Arabs: A 3,000-Year History of Peoples, Tribes and Empires

Who is an “Arab”? What makes one identify as Arab? Mackintosh-Smith sets out to examine these questions in this erudite, carefully crafted book. He does not take a strictly chronological approach. Rather, he pursues themes sometimes leading him to skip over details in the story, only to return to backfill later. Notably, he deals with the historical, cultural and centrifugal forces that have prevented Arabs from achieving the unity so many have sought for generations, while the magnetic attraction of language pulls them together. Readers who know Arabic likely will appreciate his approach more than those who do not. While seasoning the text with relevant translations of poetry and observations regarding the origin and meaning of Arabic words, his style remains light and entertaining. Mackintosh-Smith is as adept at coining a phrase in English as he is at interpreting terms in Arabic. This is a book that will be read by lay readers and scholars for decades.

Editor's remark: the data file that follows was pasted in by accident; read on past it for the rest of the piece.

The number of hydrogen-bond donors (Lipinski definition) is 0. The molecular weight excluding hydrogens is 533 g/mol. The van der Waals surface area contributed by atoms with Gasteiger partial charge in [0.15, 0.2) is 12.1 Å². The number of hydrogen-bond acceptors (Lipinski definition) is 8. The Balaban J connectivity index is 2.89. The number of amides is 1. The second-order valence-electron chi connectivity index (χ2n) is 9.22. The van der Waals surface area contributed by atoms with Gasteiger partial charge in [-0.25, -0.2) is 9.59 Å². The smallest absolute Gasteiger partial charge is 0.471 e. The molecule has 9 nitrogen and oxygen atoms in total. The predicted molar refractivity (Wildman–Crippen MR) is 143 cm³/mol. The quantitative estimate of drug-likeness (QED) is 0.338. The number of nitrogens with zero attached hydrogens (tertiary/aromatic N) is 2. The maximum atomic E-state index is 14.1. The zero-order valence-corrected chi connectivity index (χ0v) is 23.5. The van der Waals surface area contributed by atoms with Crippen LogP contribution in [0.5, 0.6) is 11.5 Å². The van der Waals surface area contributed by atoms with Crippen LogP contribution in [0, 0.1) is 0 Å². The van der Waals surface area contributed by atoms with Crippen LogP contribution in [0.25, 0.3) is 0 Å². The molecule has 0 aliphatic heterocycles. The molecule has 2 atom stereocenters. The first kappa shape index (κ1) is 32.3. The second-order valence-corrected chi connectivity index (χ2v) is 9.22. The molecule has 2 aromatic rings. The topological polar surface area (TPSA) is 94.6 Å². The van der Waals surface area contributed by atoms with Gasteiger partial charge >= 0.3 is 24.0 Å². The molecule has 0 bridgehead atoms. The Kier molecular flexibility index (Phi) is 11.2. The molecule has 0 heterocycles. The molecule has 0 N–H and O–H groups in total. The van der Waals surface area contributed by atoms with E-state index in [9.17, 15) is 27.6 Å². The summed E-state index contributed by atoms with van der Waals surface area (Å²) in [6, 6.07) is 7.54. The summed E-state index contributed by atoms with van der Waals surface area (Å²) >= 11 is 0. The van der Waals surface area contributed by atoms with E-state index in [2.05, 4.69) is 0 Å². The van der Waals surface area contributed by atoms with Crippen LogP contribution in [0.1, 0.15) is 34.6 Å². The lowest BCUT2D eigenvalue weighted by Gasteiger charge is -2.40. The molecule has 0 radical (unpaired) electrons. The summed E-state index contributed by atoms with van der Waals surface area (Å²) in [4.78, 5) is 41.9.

Arabs: A 3,000-Year History of Peoples, Tribes and Empires

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